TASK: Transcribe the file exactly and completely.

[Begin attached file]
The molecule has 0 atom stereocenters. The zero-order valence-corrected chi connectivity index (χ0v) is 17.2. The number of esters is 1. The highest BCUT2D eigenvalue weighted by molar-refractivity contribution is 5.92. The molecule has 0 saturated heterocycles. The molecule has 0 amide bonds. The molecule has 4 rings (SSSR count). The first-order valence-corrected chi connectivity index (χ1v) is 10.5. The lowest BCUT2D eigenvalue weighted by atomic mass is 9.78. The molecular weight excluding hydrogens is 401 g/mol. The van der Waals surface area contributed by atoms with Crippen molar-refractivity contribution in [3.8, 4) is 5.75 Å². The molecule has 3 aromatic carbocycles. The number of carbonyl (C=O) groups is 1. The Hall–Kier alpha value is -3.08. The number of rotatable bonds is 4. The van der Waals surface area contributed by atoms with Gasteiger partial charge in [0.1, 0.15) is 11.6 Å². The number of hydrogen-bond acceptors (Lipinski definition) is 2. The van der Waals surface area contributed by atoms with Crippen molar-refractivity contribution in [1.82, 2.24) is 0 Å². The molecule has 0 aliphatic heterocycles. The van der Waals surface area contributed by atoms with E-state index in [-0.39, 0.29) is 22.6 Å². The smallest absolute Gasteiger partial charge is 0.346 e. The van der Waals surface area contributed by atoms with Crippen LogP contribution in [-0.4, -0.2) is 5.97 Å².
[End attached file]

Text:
The molecule has 0 atom stereocenters. The zero-order valence-corrected chi connectivity index (χ0v) is 17.2. The number of esters is 1. The highest BCUT2D eigenvalue weighted by molar-refractivity contribution is 5.92. The molecule has 0 saturated heterocycles. The molecule has 0 amide bonds. The molecule has 4 rings (SSSR count). The first-order valence-corrected chi connectivity index (χ1v) is 10.5. The lowest BCUT2D eigenvalue weighted by atomic mass is 9.78. The molecular weight excluding hydrogens is 401 g/mol. The van der Waals surface area contributed by atoms with Crippen molar-refractivity contribution in [3.8, 4) is 5.75 Å². The molecule has 3 aromatic carbocycles. The number of carbonyl (C=O) groups is 1. The Hall–Kier alpha value is -3.08. The number of rotatable bonds is 4. The van der Waals surface area contributed by atoms with Gasteiger partial charge in [0.1, 0.15) is 11.6 Å². The number of hydrogen-bond acceptors (Lipinski definition) is 2. The van der Waals surface area contributed by atoms with Crippen molar-refractivity contribution in [1.82, 2.24) is 0 Å². The molecule has 0 aliphatic heterocycles. The van der Waals surface area contributed by atoms with E-state index in [-0.39, 0.29) is 22.6 Å². The smallest absolute Gasteiger partial charge is 0.346 e. The van der Waals surface area contributed by atoms with Crippen LogP contribution in [-0.4, -0.2) is 5.97 Å².